Pick any midge that works for you. You do not need to know every one of them. You may use colour formula, shape, and size to narrow down your options. It is difficult to go wrong.

Best Streamer Flies

If you’re not sure what to stock your fly box with, worry no longer! We’ve got you covered with the best trout flies that experienced fly anglers recommend.

Whether you’re aiming to catch rainbows, cutthroats or big brown trout, this carefully selected assortment of dry flies, nymphs, and streamers will set you off to a good start:

Woolly Bugger

Woolly Bugger

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If you could only have one fly in your fly box for trout fly fishing, we’d recommend the Woolly Bugger. Grab a few in a range of different sizes and colors and you’ll be set for every situation. It would be a mistake to set off without one!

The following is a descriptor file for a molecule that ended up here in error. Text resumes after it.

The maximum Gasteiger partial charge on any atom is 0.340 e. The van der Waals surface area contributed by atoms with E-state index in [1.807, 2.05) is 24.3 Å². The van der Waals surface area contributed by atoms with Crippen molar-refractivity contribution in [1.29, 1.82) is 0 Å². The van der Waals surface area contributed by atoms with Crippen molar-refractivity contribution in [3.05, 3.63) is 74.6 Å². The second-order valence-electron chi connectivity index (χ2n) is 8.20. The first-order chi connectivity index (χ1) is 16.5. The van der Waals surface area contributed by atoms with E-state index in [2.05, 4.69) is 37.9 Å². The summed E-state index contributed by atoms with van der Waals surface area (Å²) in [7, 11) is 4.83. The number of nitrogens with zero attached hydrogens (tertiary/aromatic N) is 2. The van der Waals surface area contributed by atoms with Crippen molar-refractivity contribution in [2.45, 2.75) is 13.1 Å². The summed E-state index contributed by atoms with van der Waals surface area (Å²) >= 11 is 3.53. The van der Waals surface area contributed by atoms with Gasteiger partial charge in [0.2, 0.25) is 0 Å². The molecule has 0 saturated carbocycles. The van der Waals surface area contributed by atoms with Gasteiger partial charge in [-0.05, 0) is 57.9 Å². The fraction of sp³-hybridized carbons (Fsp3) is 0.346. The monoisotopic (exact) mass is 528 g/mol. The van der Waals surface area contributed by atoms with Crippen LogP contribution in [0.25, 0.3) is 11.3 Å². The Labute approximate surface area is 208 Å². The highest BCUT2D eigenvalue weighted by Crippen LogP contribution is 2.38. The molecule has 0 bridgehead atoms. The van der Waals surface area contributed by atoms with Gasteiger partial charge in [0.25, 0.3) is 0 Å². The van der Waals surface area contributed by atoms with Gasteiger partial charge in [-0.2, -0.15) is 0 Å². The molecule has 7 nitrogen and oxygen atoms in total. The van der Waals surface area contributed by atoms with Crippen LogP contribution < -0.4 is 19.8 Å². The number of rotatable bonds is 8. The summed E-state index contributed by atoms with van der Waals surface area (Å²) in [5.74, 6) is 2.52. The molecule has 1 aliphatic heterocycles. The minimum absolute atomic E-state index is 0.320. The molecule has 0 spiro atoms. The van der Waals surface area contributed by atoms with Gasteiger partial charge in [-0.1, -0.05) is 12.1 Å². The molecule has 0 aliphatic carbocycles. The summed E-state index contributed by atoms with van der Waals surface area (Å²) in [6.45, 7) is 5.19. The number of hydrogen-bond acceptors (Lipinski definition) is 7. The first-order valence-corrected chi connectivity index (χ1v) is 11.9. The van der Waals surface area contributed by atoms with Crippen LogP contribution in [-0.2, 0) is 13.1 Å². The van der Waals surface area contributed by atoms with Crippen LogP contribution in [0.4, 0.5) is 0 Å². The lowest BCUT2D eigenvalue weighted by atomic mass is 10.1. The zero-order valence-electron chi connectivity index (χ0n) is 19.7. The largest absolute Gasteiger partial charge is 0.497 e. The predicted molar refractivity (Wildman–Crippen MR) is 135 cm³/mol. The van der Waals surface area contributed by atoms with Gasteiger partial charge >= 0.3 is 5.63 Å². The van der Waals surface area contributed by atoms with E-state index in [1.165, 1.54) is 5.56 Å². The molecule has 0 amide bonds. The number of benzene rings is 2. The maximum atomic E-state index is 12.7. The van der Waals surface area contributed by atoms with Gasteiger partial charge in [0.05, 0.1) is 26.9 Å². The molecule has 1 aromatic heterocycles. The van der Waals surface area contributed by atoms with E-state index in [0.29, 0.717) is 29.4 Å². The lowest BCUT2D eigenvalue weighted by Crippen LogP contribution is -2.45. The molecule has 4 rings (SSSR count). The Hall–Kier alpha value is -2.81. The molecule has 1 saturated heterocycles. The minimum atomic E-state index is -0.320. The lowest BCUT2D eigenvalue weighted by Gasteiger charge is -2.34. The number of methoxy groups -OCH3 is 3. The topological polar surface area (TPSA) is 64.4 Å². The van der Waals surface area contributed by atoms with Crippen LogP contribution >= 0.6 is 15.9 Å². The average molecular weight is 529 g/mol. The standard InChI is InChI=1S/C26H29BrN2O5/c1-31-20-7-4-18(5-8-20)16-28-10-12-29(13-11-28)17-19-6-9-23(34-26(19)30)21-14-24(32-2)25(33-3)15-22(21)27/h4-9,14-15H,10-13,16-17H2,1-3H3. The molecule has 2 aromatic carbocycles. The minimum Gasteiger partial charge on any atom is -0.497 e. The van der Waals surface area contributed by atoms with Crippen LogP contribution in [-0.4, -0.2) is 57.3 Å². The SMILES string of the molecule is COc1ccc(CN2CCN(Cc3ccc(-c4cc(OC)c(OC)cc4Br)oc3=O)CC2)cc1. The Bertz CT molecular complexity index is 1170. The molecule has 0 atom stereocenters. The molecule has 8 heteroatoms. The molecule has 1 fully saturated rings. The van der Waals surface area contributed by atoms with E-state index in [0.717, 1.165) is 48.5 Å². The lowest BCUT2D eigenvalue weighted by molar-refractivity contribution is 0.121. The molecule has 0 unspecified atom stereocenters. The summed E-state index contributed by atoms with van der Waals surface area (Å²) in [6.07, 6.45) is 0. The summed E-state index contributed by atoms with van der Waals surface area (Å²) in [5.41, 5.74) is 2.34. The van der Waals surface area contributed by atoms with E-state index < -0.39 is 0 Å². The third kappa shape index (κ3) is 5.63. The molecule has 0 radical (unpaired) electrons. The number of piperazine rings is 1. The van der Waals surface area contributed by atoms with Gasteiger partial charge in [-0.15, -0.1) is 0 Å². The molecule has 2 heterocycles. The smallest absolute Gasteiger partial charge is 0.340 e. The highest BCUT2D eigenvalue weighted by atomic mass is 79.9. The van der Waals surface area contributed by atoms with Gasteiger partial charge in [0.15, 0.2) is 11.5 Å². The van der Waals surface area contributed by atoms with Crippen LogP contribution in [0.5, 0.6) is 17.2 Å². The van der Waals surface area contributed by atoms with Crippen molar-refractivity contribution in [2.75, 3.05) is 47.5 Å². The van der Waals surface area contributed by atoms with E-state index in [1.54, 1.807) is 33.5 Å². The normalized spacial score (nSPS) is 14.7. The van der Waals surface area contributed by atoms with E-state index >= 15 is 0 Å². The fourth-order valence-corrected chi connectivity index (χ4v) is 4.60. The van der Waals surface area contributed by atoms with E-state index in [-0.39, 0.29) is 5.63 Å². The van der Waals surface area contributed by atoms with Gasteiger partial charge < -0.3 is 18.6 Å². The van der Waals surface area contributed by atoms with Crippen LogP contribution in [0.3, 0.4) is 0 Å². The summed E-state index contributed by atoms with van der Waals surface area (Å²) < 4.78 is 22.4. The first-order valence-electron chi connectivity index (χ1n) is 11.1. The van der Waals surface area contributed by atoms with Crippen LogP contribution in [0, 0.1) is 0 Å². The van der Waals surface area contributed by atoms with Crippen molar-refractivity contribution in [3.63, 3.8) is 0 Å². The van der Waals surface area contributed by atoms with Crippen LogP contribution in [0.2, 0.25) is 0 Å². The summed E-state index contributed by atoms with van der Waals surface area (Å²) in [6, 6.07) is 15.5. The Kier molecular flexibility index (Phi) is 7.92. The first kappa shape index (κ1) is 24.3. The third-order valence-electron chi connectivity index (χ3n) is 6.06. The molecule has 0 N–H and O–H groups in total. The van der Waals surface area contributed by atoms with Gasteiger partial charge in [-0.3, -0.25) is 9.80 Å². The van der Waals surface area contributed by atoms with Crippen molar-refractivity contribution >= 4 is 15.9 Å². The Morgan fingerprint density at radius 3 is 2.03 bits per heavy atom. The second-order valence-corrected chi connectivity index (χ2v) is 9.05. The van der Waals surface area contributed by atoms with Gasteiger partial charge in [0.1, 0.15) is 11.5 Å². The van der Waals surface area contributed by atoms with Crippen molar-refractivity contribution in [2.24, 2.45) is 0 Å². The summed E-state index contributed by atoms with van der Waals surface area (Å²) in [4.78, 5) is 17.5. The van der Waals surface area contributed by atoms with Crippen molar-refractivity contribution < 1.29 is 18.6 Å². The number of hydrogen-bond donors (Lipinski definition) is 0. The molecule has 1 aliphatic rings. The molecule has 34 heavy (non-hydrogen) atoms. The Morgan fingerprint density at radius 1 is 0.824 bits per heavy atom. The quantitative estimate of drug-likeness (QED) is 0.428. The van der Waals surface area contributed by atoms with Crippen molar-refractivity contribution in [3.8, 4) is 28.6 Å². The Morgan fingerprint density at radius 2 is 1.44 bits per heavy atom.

You can fish a Woolly Bugger in the strike zone or near the surface – either way, you’re bound to get excellent results. The Woolly Bugger manages to perfectly imitate larger trout forage, convincingly creating a lifelike presentation that will be sure to fool the hungry trout.

It’s definitely one of the top trout flies around, so make sure you pack a few in your fly box.

Bunny Leech

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Many experienced anglers just love how bunny fur moves in the water – it’s second to none in drawing the trout over. It’s flashy, it’s bright, and the fish go crazy for it.